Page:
Wednesday, May 1, 2013

HSUS and Us

This morning, as I was readying my girls for the bus, the Today Show was on. Yes, I'm still watching it, bit by semi-miserable bit, but I was excited to have something on the TV that didn't have a cartoon character on it (unless one considers Al Roker cartoonish).

Anyway, the teaser for the next half hour's programming included a piece about how the HSUS (Humane Society of the United States) was calling out an AKC certified dog breeder raising dogs in miserable conditions.

My animal loving eight year old's ears immediately perked up. Nine thousand questions later, I had answered that yes, some folks are not nice to animals, even though one should always be kind to animals, but no, groups like HSUS are not necessarily trying to do the right thing. I had to explain to my daughter, who is her dad's number one cattle helper (also known as a Junior Herdsman) as she waited for the bus, that a group like HSUS thinks that both producers like Daddy with his cows and Grandpa with his hogs are not taking good care of their animals.

That's when the six year old got in on the conversation, and I quote, "What do you mean they think Daddy doesn't do the right thing with the cows? How do they know?"

EXACTLY, Josephine.

Tell me that someone like Wayne Pacelle, CEO of HSUS, should be regulating what Joe Webel, COO of our cattle operation, does on a day like today. As I look out on the ever greening pasture to the south of our house, I know our cows are "happy cows," like those in California, but not without a lot of work and worry. HSUS has no idea what goes on with a real cattle operation, and while we're different from ranchers in Oklahoma, feed lots in Colorado (did I just say the F-word...FEED LOT???? They're not as bad as perceived, friends...but don't google it, send me a message), or dairy farms in Wisconsin, we're all doing our best with what we have.

Have I ever mentioned that the weather plays a huge part in our operation? Thanks to the craziness of the drought, the weird winter, and the lack of hay, many a sleepless night was had by Joe in regards to feeding his cows. Even though it's May 1st, and the cows should be grazing on acre after acre of lush, tall spring grass, this week and last has been cooler than normal, wet as heck, and, thus, frustrating. Even though it was warm yesterday and will be again today, because of the domino effect of the drought, we've had some worry in how to keep our mamas and babies and bulls fat and happy.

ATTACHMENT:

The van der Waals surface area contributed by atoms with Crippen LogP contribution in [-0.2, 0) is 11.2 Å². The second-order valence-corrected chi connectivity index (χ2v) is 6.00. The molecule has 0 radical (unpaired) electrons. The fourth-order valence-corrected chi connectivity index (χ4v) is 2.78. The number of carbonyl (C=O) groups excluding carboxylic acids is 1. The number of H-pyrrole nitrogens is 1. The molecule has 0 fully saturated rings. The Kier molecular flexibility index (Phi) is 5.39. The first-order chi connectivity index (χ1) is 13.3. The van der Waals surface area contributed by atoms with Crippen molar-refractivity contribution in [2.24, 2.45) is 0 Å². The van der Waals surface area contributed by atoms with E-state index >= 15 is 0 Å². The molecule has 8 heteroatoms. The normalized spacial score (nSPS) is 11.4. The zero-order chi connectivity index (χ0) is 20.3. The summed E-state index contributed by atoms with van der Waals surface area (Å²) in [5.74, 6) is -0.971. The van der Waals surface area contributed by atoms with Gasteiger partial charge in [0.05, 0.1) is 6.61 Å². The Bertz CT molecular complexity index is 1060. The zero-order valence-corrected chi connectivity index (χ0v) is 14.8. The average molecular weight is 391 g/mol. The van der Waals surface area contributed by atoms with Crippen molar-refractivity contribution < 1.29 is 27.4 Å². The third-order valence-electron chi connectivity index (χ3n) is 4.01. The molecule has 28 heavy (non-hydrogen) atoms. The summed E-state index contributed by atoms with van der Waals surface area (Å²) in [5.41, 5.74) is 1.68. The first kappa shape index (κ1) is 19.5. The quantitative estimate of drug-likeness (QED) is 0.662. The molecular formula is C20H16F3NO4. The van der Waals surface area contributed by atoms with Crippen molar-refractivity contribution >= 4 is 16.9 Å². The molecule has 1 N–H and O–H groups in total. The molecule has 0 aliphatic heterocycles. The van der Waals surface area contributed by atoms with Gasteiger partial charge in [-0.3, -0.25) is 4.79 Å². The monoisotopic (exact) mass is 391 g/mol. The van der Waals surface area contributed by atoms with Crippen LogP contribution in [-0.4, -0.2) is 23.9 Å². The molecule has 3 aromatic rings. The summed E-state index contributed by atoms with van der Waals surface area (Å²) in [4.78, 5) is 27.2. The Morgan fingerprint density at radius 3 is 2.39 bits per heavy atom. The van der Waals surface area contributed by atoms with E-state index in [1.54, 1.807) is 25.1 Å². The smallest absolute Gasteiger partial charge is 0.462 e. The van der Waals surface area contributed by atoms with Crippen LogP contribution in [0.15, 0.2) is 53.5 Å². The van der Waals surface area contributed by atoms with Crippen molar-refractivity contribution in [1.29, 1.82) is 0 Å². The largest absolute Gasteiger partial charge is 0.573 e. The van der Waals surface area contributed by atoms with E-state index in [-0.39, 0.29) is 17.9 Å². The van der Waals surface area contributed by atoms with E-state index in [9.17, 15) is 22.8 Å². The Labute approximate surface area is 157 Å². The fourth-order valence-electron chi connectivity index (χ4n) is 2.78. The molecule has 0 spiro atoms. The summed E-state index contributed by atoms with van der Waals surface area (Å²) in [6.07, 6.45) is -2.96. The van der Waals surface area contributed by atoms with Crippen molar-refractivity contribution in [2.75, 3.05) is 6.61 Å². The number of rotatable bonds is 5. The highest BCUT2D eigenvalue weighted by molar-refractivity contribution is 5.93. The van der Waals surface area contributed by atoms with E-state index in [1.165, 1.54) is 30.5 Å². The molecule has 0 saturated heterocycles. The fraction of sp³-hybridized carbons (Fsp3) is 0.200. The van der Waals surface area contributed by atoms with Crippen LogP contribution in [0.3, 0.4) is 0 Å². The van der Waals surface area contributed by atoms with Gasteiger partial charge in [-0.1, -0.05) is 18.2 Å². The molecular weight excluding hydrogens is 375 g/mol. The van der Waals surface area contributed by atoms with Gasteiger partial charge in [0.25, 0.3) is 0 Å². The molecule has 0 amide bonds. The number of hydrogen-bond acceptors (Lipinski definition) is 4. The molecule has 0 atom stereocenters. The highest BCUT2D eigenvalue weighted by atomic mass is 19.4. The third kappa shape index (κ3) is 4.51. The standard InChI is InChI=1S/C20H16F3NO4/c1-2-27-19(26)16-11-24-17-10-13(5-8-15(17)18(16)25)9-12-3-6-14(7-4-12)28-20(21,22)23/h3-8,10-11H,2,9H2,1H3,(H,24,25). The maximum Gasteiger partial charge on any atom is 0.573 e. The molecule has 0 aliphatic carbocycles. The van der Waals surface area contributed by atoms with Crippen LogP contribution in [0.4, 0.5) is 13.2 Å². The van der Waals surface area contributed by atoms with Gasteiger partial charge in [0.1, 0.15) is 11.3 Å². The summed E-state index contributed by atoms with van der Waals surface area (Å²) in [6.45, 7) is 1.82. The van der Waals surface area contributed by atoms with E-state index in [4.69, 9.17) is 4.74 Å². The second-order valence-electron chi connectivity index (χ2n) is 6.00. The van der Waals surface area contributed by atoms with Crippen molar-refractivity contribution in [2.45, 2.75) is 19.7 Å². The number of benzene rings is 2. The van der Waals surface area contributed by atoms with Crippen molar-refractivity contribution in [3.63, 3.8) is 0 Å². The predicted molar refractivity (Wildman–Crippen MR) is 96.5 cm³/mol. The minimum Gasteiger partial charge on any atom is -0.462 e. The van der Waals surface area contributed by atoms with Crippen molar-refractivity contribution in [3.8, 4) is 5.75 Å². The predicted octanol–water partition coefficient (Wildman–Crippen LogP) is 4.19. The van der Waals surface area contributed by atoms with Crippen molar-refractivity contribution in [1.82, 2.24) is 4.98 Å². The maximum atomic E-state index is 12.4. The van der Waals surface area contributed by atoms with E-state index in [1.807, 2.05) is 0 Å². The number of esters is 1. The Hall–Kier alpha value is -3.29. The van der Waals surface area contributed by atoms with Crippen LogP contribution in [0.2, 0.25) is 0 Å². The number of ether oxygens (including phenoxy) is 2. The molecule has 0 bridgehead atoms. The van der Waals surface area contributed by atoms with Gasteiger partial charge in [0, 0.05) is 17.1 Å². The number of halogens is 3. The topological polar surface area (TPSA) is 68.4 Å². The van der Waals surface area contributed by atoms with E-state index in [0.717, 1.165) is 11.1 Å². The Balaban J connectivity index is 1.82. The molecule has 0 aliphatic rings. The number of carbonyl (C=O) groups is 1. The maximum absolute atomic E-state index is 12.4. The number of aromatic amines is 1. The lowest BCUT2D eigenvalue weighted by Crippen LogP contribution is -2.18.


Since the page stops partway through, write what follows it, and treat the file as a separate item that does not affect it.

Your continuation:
Thankfully, Joe is a good herdsman, and has figured it out, but not without worry or work or extra money and time spent in the process.

That's the thing HSUS is missing when they attack livestock farmers. While I don't want puppies to be raised in squalor, livestock is literally a different breed from a dog (pardon the reference). HSUS is a FOR profit organization that has no interest in helping livestock farmers, or any animal lover or breeder or whatever, get better. They want to regulate the heck out of everything and then shut people like us down.


I repeat: I do not want puppies to live in less than favorable conditions. I hate those commercials with sad eyed animals in pens and cats with goopy eyes in overstuffed crates. I don't want livestock to be grazing in a field that isn't safe. I am not turning a blind eye to those producers who aren't using their resources wisely, but, in my very humble opinion, those farmers are the exception, and NOT the rule.

So, to answer Josie's question, HSUS doesn't know what goes on in our livestock operation, so why am I worried about them?

One word: power.

They have the power of the media. They have the power of celebrities (google Ellen Degeneres...who is very funny, but a huge activist in this cause). They have an amazing marketing team that has allowed them to infiltrate into everything from television personalities to government officials. But, like everything else, we as producers have to be informed, armed, and ready to stand up for ourselves and this profession.

My hope is that someone will really take a look at HSUS's financials and realize that there's no money going toward local shelters. My hope is that someone will stand up to this craziness and quit allowing this group to be so influential when there's no grounds for them to stand upon.

That's a tall order in our world today of causes and celebrities and all that jazz, but it's okay to hope, right?


  1. People are just dying for something to stand behind...I wish they would do their research before choosing their cause. We (ranchers and farmers) always seem to get the short end of the stick - when really we care more about the land and its animals than most.

  2. I wish the public understood that less than one 1/2 of one percent (yes, that is .5%) of all donations to HSUS go to help animals in their local animal shelters. The rest fund HSUS propaganda, salaries, and attempts to end animal agriculture in the US. People are misled by those heartbreaking commercials. Great post!

  3. Thanks for this post! Great job explaining this problem that ag folks are facing every day to your children. I wish others would take the same logical approach when addressing the subject.

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  4. Thank you for posting your blog!
    We have to save our American farmers for the next generations to survive!
    HSUS are extremely bad least the consumers are starting to see all their lies! Keep educating your families, friends and city folks...Thank you again!

  5. I couldn't agree more - great, heartfelt post! I saw the same Today Show report and cringed when they showed Wayce Pacelle as the credible source on this. It's quite an uphill battle, to say the least, but those of us in agriculture are doing our part, bit by bit, to get this word out there. Thanks!

  6. Love this blog, thank you so much for posting this!!